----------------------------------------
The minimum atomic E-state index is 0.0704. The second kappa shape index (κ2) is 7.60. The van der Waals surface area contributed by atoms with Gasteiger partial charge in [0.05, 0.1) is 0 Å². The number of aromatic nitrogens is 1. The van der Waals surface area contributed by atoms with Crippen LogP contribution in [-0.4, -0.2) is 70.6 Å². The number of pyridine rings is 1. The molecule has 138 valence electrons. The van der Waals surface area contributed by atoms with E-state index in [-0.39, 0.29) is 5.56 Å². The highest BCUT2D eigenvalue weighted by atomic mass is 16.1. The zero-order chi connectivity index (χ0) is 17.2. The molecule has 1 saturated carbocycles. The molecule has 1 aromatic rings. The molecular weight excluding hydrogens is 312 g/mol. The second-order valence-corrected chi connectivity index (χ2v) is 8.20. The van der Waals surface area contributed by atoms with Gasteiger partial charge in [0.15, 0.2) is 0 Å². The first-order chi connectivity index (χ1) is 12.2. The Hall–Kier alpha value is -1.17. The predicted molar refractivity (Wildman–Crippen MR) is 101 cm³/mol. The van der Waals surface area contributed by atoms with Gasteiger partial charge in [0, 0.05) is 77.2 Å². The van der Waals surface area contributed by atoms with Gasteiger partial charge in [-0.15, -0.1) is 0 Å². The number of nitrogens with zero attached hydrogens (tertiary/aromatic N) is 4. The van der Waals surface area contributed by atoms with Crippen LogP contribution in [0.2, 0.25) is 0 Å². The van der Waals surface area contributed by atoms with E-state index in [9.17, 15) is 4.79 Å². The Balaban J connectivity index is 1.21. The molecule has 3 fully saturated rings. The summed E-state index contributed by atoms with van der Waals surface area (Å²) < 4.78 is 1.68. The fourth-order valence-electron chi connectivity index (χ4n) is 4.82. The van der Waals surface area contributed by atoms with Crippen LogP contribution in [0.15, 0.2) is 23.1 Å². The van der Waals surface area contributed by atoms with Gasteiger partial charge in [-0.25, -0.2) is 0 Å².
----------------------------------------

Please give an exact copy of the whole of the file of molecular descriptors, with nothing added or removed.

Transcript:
The minimum atomic E-state index is 0.0704. The second kappa shape index (κ2) is 7.60. The van der Waals surface area contributed by atoms with Gasteiger partial charge in [0.05, 0.1) is 0 Å². The number of aromatic nitrogens is 1. The van der Waals surface area contributed by atoms with Crippen LogP contribution in [-0.4, -0.2) is 70.6 Å². The number of pyridine rings is 1. The molecule has 138 valence electrons. The van der Waals surface area contributed by atoms with E-state index in [-0.39, 0.29) is 5.56 Å². The highest BCUT2D eigenvalue weighted by atomic mass is 16.1. The zero-order chi connectivity index (χ0) is 17.2. The molecule has 1 saturated carbocycles. The molecule has 1 aromatic rings. The molecular weight excluding hydrogens is 312 g/mol. The second-order valence-corrected chi connectivity index (χ2v) is 8.20. The van der Waals surface area contributed by atoms with Gasteiger partial charge in [0.15, 0.2) is 0 Å². The first-order chi connectivity index (χ1) is 12.2. The Hall–Kier alpha value is -1.17. The predicted molar refractivity (Wildman–Crippen MR) is 101 cm³/mol. The van der Waals surface area contributed by atoms with Gasteiger partial charge in [0, 0.05) is 77.2 Å². The van der Waals surface area contributed by atoms with Gasteiger partial charge in [-0.15, -0.1) is 0 Å². The number of nitrogens with zero attached hydrogens (tertiary/aromatic N) is 4. The van der Waals surface area contributed by atoms with Crippen LogP contribution in [0.2, 0.25) is 0 Å². The van der Waals surface area contributed by atoms with E-state index in [9.17, 15) is 4.79 Å². The Balaban J connectivity index is 1.21. The molecule has 3 fully saturated rings. The summed E-state index contributed by atoms with van der Waals surface area (Å²) < 4.78 is 1.68. The fourth-order valence-electron chi connectivity index (χ4n) is 4.82. The van der Waals surface area contributed by atoms with Crippen LogP contribution in [0.15, 0.2) is 23.1 Å². The van der Waals surface area contributed by atoms with Gasteiger partial charge in [-0.25, -0.2) is 0 Å².